It’s no surprise that the most aggressive offenses all come from the same coaching tree. But Purdy has taken the cap off the ceiling of this offense, simply by throwing the post route.
Pass rush will prevail
You don’t have to work in the NFL to understand that you’re toast in today’s NFL without a pass rush. Since Week 5, two teams in the NFC have at least three players in PFF’s win-rate for defensive lineman. They’re the teams with the two best records in the conference.
Since Chase Young’s addition, the pressure has turned into sacks. Only two teams have a higher sack percentage in the last three games than the 49ers. Getting out in front of your opponents and forcing them to throw doesn’t hurt, but the defense has gone through plenty of lulls this season when it comes to pressuring the quarterback.
Since Week 5, Nick Bosa leads in the NFL in total pressures, sacks, and quarterback hits. Any concerns that he’s not the same player as a year ago aren’t based in reality. Surprisingly, it’s Young that ranks higher than Arik Armstead and Javon Hargrave.
San Francisco has four above-average pass rushers, whereas even a force like Philadelphia has three. We’ve seen the signs in recent weeks, and Thanksgiving was a prime example of how potent the Niners pass rush can be. Seahawks’ quarterback Geno Smith was under pressure on 47 percent of his dropbacks, despite Steve Wilks’ only blitzing on nine of Geno’s 36 dropbacks.
If you can’t move, you can’t play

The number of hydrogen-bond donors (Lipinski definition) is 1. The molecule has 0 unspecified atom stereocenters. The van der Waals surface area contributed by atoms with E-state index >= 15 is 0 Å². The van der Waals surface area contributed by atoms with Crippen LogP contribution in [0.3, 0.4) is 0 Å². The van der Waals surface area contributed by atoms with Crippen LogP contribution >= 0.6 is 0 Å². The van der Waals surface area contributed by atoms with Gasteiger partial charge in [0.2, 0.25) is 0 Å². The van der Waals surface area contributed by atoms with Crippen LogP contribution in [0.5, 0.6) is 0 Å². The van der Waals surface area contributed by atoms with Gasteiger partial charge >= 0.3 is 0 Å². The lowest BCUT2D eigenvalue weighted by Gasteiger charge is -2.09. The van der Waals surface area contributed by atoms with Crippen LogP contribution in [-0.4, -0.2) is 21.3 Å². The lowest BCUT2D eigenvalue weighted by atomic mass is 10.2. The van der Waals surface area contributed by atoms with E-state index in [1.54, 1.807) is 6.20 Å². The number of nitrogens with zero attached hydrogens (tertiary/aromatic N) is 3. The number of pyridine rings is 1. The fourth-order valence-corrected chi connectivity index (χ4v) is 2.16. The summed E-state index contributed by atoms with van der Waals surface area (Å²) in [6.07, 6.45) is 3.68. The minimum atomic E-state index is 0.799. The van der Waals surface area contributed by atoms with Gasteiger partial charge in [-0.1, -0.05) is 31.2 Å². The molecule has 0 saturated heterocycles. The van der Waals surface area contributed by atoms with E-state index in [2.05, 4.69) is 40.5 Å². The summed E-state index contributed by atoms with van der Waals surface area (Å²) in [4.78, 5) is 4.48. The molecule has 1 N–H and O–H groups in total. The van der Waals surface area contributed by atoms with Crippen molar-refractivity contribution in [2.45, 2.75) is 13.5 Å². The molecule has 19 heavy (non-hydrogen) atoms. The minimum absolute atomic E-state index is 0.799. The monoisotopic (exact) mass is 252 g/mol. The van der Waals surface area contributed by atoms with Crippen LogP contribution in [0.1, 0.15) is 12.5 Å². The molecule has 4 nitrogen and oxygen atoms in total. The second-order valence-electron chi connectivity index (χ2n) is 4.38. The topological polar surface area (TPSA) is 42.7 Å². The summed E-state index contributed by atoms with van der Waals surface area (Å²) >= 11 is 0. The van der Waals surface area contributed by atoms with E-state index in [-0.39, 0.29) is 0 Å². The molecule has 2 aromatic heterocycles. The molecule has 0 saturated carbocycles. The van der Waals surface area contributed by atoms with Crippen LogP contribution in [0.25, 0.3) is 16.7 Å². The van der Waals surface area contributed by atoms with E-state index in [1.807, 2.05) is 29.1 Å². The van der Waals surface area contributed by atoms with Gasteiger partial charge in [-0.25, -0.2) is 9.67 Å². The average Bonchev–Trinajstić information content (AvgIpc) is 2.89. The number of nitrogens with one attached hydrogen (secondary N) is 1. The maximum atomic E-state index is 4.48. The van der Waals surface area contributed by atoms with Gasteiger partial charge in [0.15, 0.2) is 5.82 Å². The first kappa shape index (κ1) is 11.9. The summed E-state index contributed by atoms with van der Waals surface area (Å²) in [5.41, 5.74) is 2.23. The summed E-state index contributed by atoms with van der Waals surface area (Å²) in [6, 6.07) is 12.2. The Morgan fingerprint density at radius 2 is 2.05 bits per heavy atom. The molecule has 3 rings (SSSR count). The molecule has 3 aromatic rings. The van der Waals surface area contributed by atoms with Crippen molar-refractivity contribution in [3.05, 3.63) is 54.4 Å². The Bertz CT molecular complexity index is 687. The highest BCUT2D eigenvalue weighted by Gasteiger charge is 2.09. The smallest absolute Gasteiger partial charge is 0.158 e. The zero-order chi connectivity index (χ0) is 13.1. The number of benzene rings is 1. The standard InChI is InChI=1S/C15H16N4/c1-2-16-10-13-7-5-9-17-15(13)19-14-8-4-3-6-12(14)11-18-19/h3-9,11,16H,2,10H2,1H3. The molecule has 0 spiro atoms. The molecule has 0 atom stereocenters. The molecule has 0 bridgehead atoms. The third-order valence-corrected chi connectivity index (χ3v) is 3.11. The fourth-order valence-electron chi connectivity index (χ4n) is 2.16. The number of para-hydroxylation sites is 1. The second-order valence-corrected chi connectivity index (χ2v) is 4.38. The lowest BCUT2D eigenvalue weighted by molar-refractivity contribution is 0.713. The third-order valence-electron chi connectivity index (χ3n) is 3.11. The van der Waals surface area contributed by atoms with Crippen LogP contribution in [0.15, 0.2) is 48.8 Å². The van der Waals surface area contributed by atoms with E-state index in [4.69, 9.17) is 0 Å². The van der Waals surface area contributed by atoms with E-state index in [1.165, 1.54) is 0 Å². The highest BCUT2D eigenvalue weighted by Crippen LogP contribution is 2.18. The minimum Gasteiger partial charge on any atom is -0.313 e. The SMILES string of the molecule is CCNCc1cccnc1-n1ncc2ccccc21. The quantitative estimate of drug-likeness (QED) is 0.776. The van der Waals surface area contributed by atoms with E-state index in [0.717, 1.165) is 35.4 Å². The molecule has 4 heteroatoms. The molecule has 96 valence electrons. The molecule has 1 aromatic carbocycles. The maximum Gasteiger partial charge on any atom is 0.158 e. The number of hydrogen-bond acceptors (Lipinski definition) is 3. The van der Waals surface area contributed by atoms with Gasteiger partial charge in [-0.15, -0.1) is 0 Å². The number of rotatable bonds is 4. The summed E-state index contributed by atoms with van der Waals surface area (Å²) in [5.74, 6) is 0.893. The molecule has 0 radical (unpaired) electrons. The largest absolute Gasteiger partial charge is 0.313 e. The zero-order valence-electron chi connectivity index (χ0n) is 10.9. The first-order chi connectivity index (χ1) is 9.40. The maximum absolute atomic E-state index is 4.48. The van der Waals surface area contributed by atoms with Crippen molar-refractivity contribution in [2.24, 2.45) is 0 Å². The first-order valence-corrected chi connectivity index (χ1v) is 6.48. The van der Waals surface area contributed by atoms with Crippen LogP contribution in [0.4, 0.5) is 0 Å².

Purdy going out of his way to throw the ball down the field isn’t anything new. Neither is his mobility. There are countless occasions during the 49ers game when Brock is pressured, the defense has him dead to rights, only for Purdy to escape.
If aggressiveness is Purdy’s top trait as far as making a difference in this offense, running out of sacks and keeping the offense ahead of schedule is a close second.
The play referenced above, around the 18-minute mark, should be a sack and the Niners should be forced to punt after a negative gain. Instead, it’s an incomplete pass and they live to fight another down.
Teams will continue to blitz the 49ers. You want to get the ball out of his hands and force Purdy into a mistake. Seattle pressured Purdy on 44 percent of his dropbacks after blitzing him 40 percent of the time.
The two throws in the third quarter were more of a product of Purdy drifting in the pocket. I think it says more about Shanahan’s trust that Kyle was willing to let Brock throw out of his own end zone.
Focusing on one turnover worthy play ignores Purdy only taking one sack on 32 dropbacks. When facing the amount of pressure Purdy did, and you look around how other quarterbacks fared under pressure in Week 12, it’s evident that if you can’t move, then you can’t play.
Using Mac Jones feels like I’m cherry-picking to prove a point. Jared Goff may be a better example. Week 12 was ugly for quarterbacks who are a statue in the pocket. You take it for granted when you don’t have it. The 49ers should appreciate Purdy’s mobility.